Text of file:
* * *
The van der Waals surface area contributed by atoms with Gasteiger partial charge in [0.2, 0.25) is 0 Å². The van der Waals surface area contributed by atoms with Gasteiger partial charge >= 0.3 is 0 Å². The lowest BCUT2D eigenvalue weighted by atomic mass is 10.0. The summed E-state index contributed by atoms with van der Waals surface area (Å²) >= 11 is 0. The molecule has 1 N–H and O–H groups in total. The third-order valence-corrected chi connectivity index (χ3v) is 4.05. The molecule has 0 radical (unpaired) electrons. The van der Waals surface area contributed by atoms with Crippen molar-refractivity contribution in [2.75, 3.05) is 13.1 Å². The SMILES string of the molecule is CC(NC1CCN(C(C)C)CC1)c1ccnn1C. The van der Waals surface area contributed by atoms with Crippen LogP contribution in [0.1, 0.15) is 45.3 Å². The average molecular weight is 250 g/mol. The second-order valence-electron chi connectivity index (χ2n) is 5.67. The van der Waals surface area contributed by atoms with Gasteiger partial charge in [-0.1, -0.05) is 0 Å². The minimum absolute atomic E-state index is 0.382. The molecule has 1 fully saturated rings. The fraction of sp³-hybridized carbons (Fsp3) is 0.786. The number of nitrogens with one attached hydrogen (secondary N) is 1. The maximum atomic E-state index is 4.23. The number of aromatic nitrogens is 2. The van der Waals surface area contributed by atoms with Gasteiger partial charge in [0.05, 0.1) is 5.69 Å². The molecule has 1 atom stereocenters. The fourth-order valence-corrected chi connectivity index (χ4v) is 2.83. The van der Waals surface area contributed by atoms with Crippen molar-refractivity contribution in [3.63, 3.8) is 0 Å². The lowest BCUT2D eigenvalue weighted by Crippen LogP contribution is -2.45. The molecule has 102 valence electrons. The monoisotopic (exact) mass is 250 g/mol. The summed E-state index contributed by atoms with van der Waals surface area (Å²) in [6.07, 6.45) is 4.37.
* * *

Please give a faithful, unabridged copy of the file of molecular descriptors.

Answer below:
The van der Waals surface area contributed by atoms with Gasteiger partial charge in [0.2, 0.25) is 0 Å². The van der Waals surface area contributed by atoms with Gasteiger partial charge >= 0.3 is 0 Å². The lowest BCUT2D eigenvalue weighted by atomic mass is 10.0. The summed E-state index contributed by atoms with van der Waals surface area (Å²) >= 11 is 0. The molecule has 1 N–H and O–H groups in total. The third-order valence-corrected chi connectivity index (χ3v) is 4.05. The molecule has 0 radical (unpaired) electrons. The van der Waals surface area contributed by atoms with Crippen molar-refractivity contribution in [2.75, 3.05) is 13.1 Å². The SMILES string of the molecule is CC(NC1CCN(C(C)C)CC1)c1ccnn1C. The van der Waals surface area contributed by atoms with Crippen LogP contribution in [0.1, 0.15) is 45.3 Å². The average molecular weight is 250 g/mol. The second-order valence-electron chi connectivity index (χ2n) is 5.67. The van der Waals surface area contributed by atoms with Gasteiger partial charge in [-0.1, -0.05) is 0 Å². The minimum absolute atomic E-state index is 0.382. The molecule has 1 fully saturated rings. The fraction of sp³-hybridized carbons (Fsp3) is 0.786. The number of nitrogens with one attached hydrogen (secondary N) is 1. The maximum atomic E-state index is 4.23. The number of aromatic nitrogens is 2. The van der Waals surface area contributed by atoms with Gasteiger partial charge in [0.05, 0.1) is 5.69 Å². The molecule has 1 atom stereocenters. The fourth-order valence-corrected chi connectivity index (χ4v) is 2.83. The van der Waals surface area contributed by atoms with Crippen molar-refractivity contribution in [3.63, 3.8) is 0 Å². The lowest BCUT2D eigenvalue weighted by Crippen LogP contribution is -2.45. The molecule has 102 valence electrons. The monoisotopic (exact) mass is 250 g/mol. The summed E-state index contributed by atoms with van der Waals surface area (Å²) in [6.07, 6.45) is 4.37.